Of the several types of gaucho knives used in the past, I personally consider the most interesting type to study (specially for bowie collectors), is the variant known as "puñal", a knife which was widely used along the territories of what today is Argentina, as well as Uruguay and southern Brazil. This type features subtle distinctive differences of design in each of these regions.
Several years ago I developed my own theory, tracing a common root in both the bowie knife and the puñal. I don't know if this theory would be widely accepted among our leading bowie authorities in the USA, and I can't say if I'll ever be able to fully demonstrate its complete truth, but in the meantime I humbly consider and present it to our readers as an approach to the study of these most interesting types of knives - bowies and South American puñales- taking into account their broad use during a large historical period of our countries.
The use of the name "puñal" could be rather confusing for the historian, as the shape of this knife can not be related to the classical European "poignard". Anyway, old European catalogs from the cutlery firms which supplied this kind of blades to the South American trade, call them "puñales" or "daggers" in their literature.
It is also interesting to point out, that in local common day language -e.g. in a newspaper crime news- it is usually referred as a "puñalada" for "stabbing". So is the verb used to name the act of receiving a wound with an edged weapon, no matter the actual shape or type used in the stabbing.
Also, it is very common among Argentine military personnel to call any type of fighting or military knife "puñal" without paying attention to its actual shape or design. This could somewhat explain the wide use of the word "puñal" among common people, referring to any kind of knife.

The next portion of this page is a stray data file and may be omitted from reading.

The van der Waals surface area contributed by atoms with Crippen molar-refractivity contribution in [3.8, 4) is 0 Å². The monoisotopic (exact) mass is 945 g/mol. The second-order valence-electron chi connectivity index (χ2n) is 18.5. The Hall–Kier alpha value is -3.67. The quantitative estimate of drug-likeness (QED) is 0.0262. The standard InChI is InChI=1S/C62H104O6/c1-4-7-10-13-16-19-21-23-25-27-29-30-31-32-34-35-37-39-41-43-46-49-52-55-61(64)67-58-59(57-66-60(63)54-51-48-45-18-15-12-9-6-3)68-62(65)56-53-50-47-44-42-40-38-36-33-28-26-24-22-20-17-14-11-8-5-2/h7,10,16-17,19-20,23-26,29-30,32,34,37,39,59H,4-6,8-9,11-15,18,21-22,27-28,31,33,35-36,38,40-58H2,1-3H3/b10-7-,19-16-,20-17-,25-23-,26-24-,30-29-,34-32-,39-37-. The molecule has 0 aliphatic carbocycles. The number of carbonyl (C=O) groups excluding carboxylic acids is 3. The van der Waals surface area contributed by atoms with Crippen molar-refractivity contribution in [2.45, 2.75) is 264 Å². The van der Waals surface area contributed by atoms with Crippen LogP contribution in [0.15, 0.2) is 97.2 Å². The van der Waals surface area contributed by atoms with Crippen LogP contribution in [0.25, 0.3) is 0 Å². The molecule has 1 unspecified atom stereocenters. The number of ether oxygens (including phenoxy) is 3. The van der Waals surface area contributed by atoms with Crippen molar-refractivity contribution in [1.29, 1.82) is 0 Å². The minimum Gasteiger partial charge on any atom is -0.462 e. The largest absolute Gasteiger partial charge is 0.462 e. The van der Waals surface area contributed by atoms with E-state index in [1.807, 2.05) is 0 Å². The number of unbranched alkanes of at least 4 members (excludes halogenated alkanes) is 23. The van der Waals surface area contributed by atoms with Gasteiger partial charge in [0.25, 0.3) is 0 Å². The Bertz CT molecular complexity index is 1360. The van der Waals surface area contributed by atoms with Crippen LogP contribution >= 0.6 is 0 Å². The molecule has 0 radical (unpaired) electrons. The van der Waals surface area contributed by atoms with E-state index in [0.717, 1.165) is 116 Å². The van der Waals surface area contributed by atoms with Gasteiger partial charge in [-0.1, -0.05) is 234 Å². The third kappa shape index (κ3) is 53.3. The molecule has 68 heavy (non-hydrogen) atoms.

Original blades for puñales were forged in Germany, Belgium, France and England, but the exact story of its origin remains a mystery, as well as who designed its distinctive blade shape, and the actual date of appearance - perhaps XVIII Century or earlier.
The Spanish influence of these knives is evident as soon as you compare its shape with the Belduque, Albacete and Flandes knives brought by the Spaniards to our lands. On the other hand, there is a Germanic influence too, as there were several types of knives of German origin which used the same blade shape long before the gaucho knife.
The so called "Mediterranean Dagger" (actually a single edge knife) is a knife which was used in Spain, Italy and France during the XVII and XVIII Centuries, and it is commonly shown as a probable origin of the early bowie knives. Probably connected to certain Genovese and Corsican fixed blade knives, too.
As a matter of fact, we know that Mississippi, Louisiana and Texas received a very strong French and Spanish influence in those days, and some early bowies show a strong reminiscence of the European dagger or knife. This can be easily seen for example, in the classic lines of the knife Searles made for Rezin Bowie.
Both South American puñales and early bowies or Spanish Mediterranean daggers, can be compared with large butcher knives and actually, this was the way bowie knives were described in early documents and newspaper accounts of knife fights.